“My impression is that over the last 20 or 30 years, we have wiped so much history from our town without considering it for other uses. We have been deleting part of our heritage, culture and identity, and a part of the town dies with each bad decision.”

Cllr Renton’s new brief is the latest in a series of special interest roles created by the council, with Cllr Darrien Wright serving as LGBT+ ambassador, Cllr Brian Jones as Armed Forces champion and Cllr Scott Durham as autism ambassador.

Cllr Heather Scott, council leader, said: “Mike’s role, as our first ever heritage ambassador, is particularly important in a place like Darlington, where we’ve so much heritage to treasure, especially with the 200th anniversary of the Stockton & Darlington Railway coming up in just a few years.”

The heritage ambassador’s six of the best buildings in Darlington

The Northern Echo: Lingfield Point business park, in Darlington

1. Patons & Baldwins at Lingfield Point: built in the late 1940s as Europe’s largest wool factory, employing up to 4,000. “It is a fascinating complex of industrial buildings, with its own unique atmosphere, that we need to preserve," he says. "It is so great that although wool is no longer made there, the buildings have found a new use.”

The Northern Echo: Haughton Road engine shed, Darlington

2. The 1841 Darlington & Newcastle Junction engine shed off Haughton Road, now converted into homes. “They have done a really good job in restoring this. It stood empty and vandalised for so long, but now people live there and understand the significance of where they are.”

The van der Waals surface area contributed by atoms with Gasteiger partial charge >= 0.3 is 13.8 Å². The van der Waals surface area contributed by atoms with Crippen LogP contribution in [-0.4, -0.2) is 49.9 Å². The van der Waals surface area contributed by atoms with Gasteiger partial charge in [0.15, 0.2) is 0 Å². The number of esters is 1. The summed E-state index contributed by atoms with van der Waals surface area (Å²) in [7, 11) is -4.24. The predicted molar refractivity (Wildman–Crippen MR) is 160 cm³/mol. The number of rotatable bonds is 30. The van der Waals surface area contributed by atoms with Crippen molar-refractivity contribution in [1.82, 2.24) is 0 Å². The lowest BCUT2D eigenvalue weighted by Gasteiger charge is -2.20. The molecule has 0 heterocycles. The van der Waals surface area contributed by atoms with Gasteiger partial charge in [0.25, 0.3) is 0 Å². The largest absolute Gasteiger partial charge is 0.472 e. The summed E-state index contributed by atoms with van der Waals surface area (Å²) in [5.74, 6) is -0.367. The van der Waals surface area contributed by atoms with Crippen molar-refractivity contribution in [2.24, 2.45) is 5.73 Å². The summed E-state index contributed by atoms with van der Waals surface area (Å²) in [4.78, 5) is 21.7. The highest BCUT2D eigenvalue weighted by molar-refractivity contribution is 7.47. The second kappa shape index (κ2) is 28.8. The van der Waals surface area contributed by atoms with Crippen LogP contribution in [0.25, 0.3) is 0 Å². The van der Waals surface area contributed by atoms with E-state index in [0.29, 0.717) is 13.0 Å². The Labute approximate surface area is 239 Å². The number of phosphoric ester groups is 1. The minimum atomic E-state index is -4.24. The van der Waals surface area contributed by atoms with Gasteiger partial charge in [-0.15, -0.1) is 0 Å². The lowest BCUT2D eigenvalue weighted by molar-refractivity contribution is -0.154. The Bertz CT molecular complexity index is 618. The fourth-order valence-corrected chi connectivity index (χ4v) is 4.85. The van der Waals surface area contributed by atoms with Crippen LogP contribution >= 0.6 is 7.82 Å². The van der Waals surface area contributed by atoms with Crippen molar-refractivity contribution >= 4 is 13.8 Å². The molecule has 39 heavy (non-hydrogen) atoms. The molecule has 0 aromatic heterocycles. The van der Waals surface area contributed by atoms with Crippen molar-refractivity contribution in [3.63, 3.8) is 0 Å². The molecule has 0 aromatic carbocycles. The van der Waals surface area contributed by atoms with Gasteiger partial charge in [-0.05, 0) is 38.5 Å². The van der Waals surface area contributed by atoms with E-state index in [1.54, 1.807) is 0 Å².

The Northern Echo: Once the entrance to Darlington Forge on Albert Hill

3. The old Darlington Forge on the Cleveland industrial estate, Albert Hill. “I love the fact that we still have the building where large parts of the Titanic were made, and I’d love to get it fully active again.”

The Northern Echo: Stooperdale, Darlington, by Chris Lloyd

4. Stooperdale railway offices, built off Brinkburn Road in 1911 as the headquarters of the North Eastern Railway. “The first time I went passed I had to stop, and even now it takes me aback – I have to sneak up the driveway for a peak. It is incredible – it reminds me of the Bowes museum. But what makes it even more incredible is that, unlike the Bowes museum, it is hidden away, surrounded by houses."

The Northern Echo:

5. The Rise Carr working men’s club, built in 1929 in Eldon Street but empty since the club closed in 2008. “This building has so many ties to the families of the area, it has touched their grandparents. Now it is closed, those links are being broken. I hope something can be done for it to keep those connections alive.”

The Northern Echo: The Tees Cottage Pumping Station is a model of early Edwardian engineering excellence

6. The Tees Cottage Pumping Station, started in 1849 with an amazing 1904 beam engine. “This is where the kids can go and see steam and massive industry at work: you can feel it, see it, smell it. The volunteers do such an amazing job at keeping the place running. It is one of the most important buildings in Darlington: it is history in action.”